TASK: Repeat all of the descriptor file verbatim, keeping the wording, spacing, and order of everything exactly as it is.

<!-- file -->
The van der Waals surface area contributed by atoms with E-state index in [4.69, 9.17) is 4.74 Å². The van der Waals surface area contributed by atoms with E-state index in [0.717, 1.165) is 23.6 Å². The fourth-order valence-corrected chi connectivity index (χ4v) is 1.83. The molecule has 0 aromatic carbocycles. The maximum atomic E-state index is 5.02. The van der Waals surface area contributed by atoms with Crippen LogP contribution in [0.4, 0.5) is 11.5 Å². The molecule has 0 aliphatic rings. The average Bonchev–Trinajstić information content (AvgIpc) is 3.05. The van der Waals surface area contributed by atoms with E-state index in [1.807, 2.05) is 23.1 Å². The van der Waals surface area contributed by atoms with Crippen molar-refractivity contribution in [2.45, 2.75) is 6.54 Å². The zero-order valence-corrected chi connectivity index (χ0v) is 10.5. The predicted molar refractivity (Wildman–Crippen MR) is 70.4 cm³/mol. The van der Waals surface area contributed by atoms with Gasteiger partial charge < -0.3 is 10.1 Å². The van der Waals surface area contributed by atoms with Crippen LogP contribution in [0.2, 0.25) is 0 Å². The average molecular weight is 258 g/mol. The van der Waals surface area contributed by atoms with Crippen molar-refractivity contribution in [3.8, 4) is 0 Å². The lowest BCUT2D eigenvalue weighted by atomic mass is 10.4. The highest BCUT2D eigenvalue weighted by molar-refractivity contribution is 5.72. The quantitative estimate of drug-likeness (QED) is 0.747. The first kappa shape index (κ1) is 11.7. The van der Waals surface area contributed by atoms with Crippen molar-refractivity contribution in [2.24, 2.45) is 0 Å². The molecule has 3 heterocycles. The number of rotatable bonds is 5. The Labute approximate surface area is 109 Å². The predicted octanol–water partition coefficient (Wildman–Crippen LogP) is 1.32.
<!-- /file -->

The van der Waals surface area contributed by atoms with E-state index in [4.69, 9.17) is 4.74 Å². The van der Waals surface area contributed by atoms with E-state index in [0.717, 1.165) is 23.6 Å². The fourth-order valence-corrected chi connectivity index (χ4v) is 1.83. The molecule has 0 aromatic carbocycles. The maximum atomic E-state index is 5.02. The van der Waals surface area contributed by atoms with Crippen LogP contribution in [0.4, 0.5) is 11.5 Å². The molecule has 0 aliphatic rings. The average Bonchev–Trinajstić information content (AvgIpc) is 3.05. The van der Waals surface area contributed by atoms with E-state index in [1.807, 2.05) is 23.1 Å². The van der Waals surface area contributed by atoms with Crippen molar-refractivity contribution in [2.45, 2.75) is 6.54 Å². The zero-order valence-corrected chi connectivity index (χ0v) is 10.5. The predicted molar refractivity (Wildman–Crippen MR) is 70.4 cm³/mol. The van der Waals surface area contributed by atoms with Gasteiger partial charge < -0.3 is 10.1 Å². The van der Waals surface area contributed by atoms with Crippen LogP contribution in [0.2, 0.25) is 0 Å². The average molecular weight is 258 g/mol. The van der Waals surface area contributed by atoms with Crippen molar-refractivity contribution in [3.8, 4) is 0 Å². The lowest BCUT2D eigenvalue weighted by atomic mass is 10.4. The highest BCUT2D eigenvalue weighted by molar-refractivity contribution is 5.72. The quantitative estimate of drug-likeness (QED) is 0.747. The first kappa shape index (κ1) is 11.7. The van der Waals surface area contributed by atoms with Crippen molar-refractivity contribution in [2.24, 2.45) is 0 Å². The molecule has 3 heterocycles. The number of rotatable bonds is 5. The Labute approximate surface area is 109 Å². The predicted octanol–water partition coefficient (Wildman–Crippen LogP) is 1.32.